Real estate demand still strong in Papua New Guinea despite fall in rental costs


Commercial real estate activity in Port Moresby and Lae remains strong despite a fall in demand for executive rentals associated with the winding down of the six-year construction phase of the ExxonMobil-led LNG PNG project.

Buildings Ela Beach_web‘The market has simply matured and there are a lot more apartments available at the moment than there have been in the past few years,’ says Brian Hull, Executive Chairman of Century 21 Siule Real Estate in Port Moresby.

‘Rents at the very top end have come down considerably, up to 30%, while at the mid-level they are down by 10 to 20%. But there has been no change at the lower end of the market; rents are exactly where they were before the so-called property boom.’

Commercial property

Demand for commercial property in Port Moresby also remains strong.

‘There has been no slowdown at all in demand for commercial property in Port Moresby,’ Hull tells Business Advantage PNG. ‘There is very high demand, especially in the Gardens area in the epicentre of the city, and also in Harbour City, where there’s a lot of high-priced premium commercial real estate.’

Port Moresby Chamber of Commerce and Industry CEO David Conn said strong business confidence and anticipation of new infrastructure projects already in the pipeline have softened the projected fallout of the winding down of the ExxonMobil-led project.

‘There may be a bit of a slowdown in the residential area until we see signs of new long-term projects but there is still a fair bit of activity. I don’t think construction is going to stop,” Conn said. ‘There’s a couple of commercial properties on the waterfront by the Steamships Trading Company, a new tower for the Treasury, Lamana Development’s projects, the ExxonMobil units at the front of Harbour City and there’s a new road being built around Paga Hill that will open up a neglected area of Port Moresby. They have tremendous plans for that area, as it’s right on the harbour.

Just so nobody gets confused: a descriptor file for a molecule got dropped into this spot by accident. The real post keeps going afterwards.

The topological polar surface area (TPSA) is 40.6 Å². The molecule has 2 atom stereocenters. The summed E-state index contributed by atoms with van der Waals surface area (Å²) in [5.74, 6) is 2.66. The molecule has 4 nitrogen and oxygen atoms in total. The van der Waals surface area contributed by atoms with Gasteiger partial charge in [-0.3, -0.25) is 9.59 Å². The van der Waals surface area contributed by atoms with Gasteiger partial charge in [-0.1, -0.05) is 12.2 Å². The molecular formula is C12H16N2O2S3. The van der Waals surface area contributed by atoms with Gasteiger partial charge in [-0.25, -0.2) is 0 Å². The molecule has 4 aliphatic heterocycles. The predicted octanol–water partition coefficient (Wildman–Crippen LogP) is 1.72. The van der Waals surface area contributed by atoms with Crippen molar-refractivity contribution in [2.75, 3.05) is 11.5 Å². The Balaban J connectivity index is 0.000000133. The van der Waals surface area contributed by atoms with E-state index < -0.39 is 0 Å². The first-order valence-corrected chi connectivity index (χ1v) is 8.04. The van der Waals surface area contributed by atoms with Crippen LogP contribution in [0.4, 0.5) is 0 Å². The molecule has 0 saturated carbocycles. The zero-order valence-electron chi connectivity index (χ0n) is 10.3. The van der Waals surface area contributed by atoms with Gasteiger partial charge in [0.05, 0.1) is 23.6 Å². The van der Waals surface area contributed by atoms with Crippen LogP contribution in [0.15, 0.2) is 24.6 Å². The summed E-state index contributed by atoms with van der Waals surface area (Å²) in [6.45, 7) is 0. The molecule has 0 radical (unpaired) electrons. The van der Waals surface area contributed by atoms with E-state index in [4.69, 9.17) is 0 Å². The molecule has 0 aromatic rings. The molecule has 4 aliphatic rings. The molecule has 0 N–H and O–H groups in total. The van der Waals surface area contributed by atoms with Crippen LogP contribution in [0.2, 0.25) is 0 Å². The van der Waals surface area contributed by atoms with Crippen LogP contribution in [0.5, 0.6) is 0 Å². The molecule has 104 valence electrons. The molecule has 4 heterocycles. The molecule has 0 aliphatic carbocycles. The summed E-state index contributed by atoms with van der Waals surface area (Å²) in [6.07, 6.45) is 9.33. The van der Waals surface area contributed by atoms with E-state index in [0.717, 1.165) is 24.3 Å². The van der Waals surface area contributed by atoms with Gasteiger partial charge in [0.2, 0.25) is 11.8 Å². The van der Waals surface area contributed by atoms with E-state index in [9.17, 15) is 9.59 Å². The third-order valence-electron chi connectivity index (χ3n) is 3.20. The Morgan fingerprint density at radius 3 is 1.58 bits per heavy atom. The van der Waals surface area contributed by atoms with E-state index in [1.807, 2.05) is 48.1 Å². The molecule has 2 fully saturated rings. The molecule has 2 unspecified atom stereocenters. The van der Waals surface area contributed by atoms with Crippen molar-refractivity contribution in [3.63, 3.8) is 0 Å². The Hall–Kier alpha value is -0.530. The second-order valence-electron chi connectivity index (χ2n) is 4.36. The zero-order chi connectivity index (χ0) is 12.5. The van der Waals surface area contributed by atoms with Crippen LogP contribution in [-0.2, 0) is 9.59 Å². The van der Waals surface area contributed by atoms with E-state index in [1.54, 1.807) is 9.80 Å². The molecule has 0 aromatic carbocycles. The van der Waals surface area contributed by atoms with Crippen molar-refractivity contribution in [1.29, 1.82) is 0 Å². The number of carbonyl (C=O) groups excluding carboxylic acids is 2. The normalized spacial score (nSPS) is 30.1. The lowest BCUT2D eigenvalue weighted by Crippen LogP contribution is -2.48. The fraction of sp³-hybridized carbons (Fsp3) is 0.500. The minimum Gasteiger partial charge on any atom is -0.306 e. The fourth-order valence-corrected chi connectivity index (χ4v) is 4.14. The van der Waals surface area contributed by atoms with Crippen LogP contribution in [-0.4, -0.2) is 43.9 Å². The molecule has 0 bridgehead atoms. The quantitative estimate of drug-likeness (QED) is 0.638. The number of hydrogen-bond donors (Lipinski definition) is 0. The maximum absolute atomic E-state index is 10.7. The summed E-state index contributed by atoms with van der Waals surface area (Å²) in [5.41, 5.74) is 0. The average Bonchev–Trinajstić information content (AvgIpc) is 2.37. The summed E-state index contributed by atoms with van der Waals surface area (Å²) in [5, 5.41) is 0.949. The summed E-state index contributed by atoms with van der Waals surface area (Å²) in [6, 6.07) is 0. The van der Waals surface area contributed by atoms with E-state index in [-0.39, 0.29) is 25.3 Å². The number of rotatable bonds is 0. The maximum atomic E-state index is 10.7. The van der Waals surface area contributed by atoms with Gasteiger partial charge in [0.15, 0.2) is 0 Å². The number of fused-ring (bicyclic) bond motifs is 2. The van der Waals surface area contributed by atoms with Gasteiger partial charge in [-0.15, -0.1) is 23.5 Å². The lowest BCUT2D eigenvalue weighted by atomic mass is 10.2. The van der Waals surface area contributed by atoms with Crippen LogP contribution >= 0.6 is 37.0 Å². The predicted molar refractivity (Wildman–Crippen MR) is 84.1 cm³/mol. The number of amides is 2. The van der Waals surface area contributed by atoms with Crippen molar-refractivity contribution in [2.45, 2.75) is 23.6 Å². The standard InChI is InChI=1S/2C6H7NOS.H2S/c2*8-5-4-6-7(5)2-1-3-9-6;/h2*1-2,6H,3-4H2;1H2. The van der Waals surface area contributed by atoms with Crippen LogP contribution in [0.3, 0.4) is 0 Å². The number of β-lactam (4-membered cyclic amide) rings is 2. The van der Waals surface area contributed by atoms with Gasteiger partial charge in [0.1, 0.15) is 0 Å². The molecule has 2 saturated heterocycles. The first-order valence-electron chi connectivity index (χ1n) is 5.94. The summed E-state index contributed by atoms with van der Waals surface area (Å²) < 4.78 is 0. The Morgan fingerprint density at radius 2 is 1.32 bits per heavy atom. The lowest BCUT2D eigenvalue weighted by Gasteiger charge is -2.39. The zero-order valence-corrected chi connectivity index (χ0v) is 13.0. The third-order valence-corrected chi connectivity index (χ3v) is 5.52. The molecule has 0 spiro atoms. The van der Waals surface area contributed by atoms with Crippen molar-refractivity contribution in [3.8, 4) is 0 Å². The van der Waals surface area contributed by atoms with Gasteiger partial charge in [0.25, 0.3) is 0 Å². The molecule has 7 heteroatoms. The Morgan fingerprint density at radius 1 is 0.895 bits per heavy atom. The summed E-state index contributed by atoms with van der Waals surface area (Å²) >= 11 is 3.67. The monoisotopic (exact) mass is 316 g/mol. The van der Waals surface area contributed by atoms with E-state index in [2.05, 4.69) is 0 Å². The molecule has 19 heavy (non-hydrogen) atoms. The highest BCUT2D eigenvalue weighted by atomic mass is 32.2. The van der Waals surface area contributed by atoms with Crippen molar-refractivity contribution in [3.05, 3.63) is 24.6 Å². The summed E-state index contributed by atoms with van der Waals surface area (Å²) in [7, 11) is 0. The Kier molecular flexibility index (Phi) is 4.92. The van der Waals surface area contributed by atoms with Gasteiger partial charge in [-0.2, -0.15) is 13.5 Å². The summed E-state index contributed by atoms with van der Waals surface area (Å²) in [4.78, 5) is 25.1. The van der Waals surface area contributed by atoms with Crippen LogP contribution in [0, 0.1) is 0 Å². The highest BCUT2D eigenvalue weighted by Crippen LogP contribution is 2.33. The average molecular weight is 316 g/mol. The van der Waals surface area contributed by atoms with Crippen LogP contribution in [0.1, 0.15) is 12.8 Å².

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‘The buzz is not as big as it was last year but it’s still there—more of a muted buzz,’ Conn says. ‘What I think is happening is that right now some people are biding their time, but there will probably be another spurt when the InterOil/Total LNG project gets going.’

Demand still strong in Lae

A similar picture has emerged in Lae, where softening demand for executive rentals has failed to dampen demand for, and construction of, commercial property.

‘There is great demand for commercial property but the problem is space,’ says Joe Tupana, Property Manager at Arthur Strachan Real Estate in Lae. ‘Most of the city’s commercial buildings, the workshops and warehouses, are fully tenanted. There’s plenty of demand but not enough supply. Looking at my listings at this moment for commercial space I can see there is absolutely nothing available. The problem is we have a shortage of land in Lae.’

President of the Lae Chamber of Commerce Alan McLay voiced similar sentiments:

‘Lae is the country’s commercial hub. The demand is there but the land is not, because supply is fairly limited,’ he says. ‘So, instead, what we’re seeing is a lot of redevelopment taking place. There are two new large fish factories opening soon and a few other projects. Momentum is good.’


  1. The residential property market demands falls by 30% this year. this is due to winding down of LNG project . Most residential houses & apartments have fall giving tenants chances to choose choose between alternatives rather than the previous years mainly 2011 to 2014 where supply was very low in which prospective tenants had no greater alternatives but were forced to into high rental areas which sometimes were unrealastice comparing to coast of living.
    However, the shift in price falls is still yet to be felt by tenants as land lords are reluctant to decrease price to market level because mortgage is after most of them. This now gives rise to most houses are vacant but over the time land lords have no choice but to decrease prices.

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